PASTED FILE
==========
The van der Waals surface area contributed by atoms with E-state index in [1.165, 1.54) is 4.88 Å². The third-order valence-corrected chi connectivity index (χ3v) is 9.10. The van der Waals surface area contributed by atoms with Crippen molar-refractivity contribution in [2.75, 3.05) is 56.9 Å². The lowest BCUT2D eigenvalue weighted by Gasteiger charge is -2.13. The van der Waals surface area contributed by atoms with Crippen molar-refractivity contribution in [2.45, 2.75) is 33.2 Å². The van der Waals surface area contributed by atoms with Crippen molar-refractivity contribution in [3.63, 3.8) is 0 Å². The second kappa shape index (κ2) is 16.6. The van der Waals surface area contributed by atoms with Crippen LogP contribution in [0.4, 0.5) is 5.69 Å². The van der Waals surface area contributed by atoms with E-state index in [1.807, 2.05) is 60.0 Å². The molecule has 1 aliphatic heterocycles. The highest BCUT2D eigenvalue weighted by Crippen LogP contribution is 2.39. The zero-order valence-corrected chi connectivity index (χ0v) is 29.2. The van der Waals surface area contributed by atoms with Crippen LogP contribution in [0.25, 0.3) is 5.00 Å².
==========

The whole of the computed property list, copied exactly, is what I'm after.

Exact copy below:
The van der Waals surface area contributed by atoms with E-state index in [1.165, 1.54) is 4.88 Å². The third-order valence-corrected chi connectivity index (χ3v) is 9.10. The van der Waals surface area contributed by atoms with Crippen molar-refractivity contribution in [2.75, 3.05) is 56.9 Å². The lowest BCUT2D eigenvalue weighted by Gasteiger charge is -2.13. The van der Waals surface area contributed by atoms with Crippen molar-refractivity contribution in [2.45, 2.75) is 33.2 Å². The van der Waals surface area contributed by atoms with Crippen molar-refractivity contribution in [3.63, 3.8) is 0 Å². The second kappa shape index (κ2) is 16.6. The van der Waals surface area contributed by atoms with Crippen LogP contribution in [0.4, 0.5) is 5.69 Å². The van der Waals surface area contributed by atoms with E-state index in [1.807, 2.05) is 60.0 Å². The molecule has 1 aliphatic heterocycles. The highest BCUT2D eigenvalue weighted by Crippen LogP contribution is 2.39. The zero-order valence-corrected chi connectivity index (χ0v) is 29.2. The van der Waals surface area contributed by atoms with Crippen LogP contribution in [0.25, 0.3) is 5.00 Å².